One of the world’s most influential literature voices was lost on 5th August 2019 when Toni Morrison died. She published her first novel at 39 and her last one at 84. Before she died, she had published four novels, four children books, countless essays and other nonfictional works all after the age of 70.
This tells us one thing that age doesn’t diminish the capacity of a person to write, speak, and learn new vocabulary. The eyesight dims and memory falters but the ability to comprehend and produce language is preserved into older adulthood. Most people, especially writers fear the loss of language abilities as they grow older but research shows there is good news to report.
Mastering language is a lifelong voyage
Different aspects of our language abilities, like the knowledge of words and their meanings, improve from middle to late adulthood.
A study was done where it was discovered that seniors living in retirement homes near Chicago have an average vocabulary size of more than 21000 words while college students in the same area have only about 16000 words in their vocabulary.
Language abilities can sometimes function as a canal in the cognitive function. These can become a sign of mental impairment long before such an issue manifests.
Don’t put down the book
The ability to read and write is well preserved into older adulthood. Its advised that seniors or writers in their middle adulthood make the use of these abilities important as reading and writing prevents cognitive decline.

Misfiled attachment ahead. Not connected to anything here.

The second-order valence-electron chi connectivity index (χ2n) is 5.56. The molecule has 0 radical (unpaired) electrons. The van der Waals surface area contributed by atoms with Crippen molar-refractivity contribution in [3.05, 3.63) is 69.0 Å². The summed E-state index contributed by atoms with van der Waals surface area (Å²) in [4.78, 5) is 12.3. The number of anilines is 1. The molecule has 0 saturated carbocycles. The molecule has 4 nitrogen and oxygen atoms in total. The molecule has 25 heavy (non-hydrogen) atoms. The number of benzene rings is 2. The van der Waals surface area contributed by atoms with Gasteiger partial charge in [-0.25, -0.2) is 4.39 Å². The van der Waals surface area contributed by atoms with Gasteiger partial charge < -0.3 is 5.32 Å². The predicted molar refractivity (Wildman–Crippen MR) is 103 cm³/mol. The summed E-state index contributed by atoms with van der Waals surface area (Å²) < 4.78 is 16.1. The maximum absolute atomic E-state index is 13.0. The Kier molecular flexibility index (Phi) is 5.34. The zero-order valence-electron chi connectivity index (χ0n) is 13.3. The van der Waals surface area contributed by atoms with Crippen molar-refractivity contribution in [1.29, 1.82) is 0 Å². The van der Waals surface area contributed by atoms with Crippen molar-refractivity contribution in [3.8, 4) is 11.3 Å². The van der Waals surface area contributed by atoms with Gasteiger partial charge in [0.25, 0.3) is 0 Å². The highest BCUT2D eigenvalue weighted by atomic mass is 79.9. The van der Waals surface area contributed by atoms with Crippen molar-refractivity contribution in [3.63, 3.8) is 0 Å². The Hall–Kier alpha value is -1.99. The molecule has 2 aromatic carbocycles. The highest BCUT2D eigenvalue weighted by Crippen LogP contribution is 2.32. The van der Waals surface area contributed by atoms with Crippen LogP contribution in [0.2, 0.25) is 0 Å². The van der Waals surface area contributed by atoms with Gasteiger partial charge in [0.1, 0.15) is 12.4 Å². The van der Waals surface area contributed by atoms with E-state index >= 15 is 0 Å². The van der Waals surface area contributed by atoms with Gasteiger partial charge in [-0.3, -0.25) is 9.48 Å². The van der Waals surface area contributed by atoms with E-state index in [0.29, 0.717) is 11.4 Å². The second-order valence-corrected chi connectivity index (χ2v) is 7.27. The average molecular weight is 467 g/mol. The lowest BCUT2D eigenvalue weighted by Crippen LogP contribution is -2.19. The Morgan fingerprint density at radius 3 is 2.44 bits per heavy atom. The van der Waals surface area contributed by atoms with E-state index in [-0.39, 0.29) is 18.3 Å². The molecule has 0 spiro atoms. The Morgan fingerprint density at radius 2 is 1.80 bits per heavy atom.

Seniors are encouraged to keep a journal which through research has been shown to reduce the risk of developing dementia substantially. This includes Alzheimer’s disease.
Reading fiction on the other hand is known to increase the lifespan of a person. Yale University School of Public Health did research which shows that people who read books 30 minutes each day live nearly two years longer than the nonreaders. The research suggests that the imaginative ability and effort to construct a fictional universe in the mind helps keep our cognitive wheels greased and in motion.
Language is a lifetime companion – no wonder it is interwoven into the health and longetivity of a person. Researchers keep making discoveries that connect language and aging. A good example is research published in July of 2019 showing that by studying a foreign language in older adulthood, it improves cognitive function.
Not everyone possesses the gifts of the likes of Toni Morrison but all of us stand to gain positively by frequently flexing out literary muscles.
Source: The Conversation